In these tests, the temperature and the rate of change of temperature are the accelerants. A machine called a Temperature Cycle Chamber is used to subject the sample to extremely low temperatures and then to extremely high temperatures according to a specified set of cycles. This can help study failure mechanisms like package cracking, die cracking and bond lifting issues as well as neck, heel, or wire breaks.
Biased Highly Accelerated Stress Test (BHAST)
An integrated circuit is put under high temperature and high humidity conditions while a voltage bias is applied. The goal here is to accelerate the metal corrosion of the die surface of the device. It used to take weeks to perform these tests, but with modern machines capable of handling more extreme stress conditions, the BHAST time has been reduced to about 96 hours.
High-Temperature Storage (HTS)
This test is also called ‘Bake’ and attempts to find out the effects of long-term storage under high temperatures without any electrical stresses applied. The semiconductor parts are stored inside a bake chamber at a particular ambient temperature for a set duration of time. Afterward, they are removed and undergo electrical testing as well as visual inspection.
Other Types Of Reliability Testing For Semiconductor Devices
There are many other ways to study the reliability of semiconductor devices, such as the Intermittent Operating Life Test (IOL) where a bias is given and removed when the junction temperature reaches a certain value. This switching on and off is repeated up to 5,000 times, replicating the stresses experienced under normal operating conditions.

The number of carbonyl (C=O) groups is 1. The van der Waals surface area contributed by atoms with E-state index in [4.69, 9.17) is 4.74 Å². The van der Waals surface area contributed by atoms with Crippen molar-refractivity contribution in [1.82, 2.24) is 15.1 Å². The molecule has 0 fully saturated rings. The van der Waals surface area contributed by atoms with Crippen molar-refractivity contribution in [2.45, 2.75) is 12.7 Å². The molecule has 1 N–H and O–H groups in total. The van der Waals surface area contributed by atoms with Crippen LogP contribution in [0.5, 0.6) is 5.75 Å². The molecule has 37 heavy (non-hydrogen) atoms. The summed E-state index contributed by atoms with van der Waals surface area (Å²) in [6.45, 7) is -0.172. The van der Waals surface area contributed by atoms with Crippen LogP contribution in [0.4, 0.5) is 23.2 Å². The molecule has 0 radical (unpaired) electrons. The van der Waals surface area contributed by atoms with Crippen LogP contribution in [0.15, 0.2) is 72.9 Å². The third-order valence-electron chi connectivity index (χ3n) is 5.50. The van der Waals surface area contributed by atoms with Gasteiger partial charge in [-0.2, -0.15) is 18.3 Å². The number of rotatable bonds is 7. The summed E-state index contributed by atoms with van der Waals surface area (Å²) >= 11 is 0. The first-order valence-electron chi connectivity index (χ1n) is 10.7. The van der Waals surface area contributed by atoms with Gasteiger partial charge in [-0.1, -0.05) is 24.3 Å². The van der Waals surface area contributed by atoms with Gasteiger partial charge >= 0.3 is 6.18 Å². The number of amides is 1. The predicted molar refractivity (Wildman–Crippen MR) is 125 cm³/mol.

There is also High-Voltage Switching which can test for reliability for newer semiconductor materials that do not have the proven track record of Silicon-based products. Finally, there is also reliability modeling which is purely theoretical and done using computers before the actual devices are produced. All of these methods can help researchers understand failure mechanisms, and discover the most optimal methods to manufacture integrated circuits in the most efficient manner.
Semiconductor devices like integrated circuits are put through reliability testing which involves subjecting the device to various extremes of voltages, temperatures, and humidities to find the points of failure
Yes. Manufacturing defects can negatively affect the performance of a semiconductor device or integrated circuit. Reliability testing allows manufacturers to improve their methods to produce better devices that can perform reliably for longer.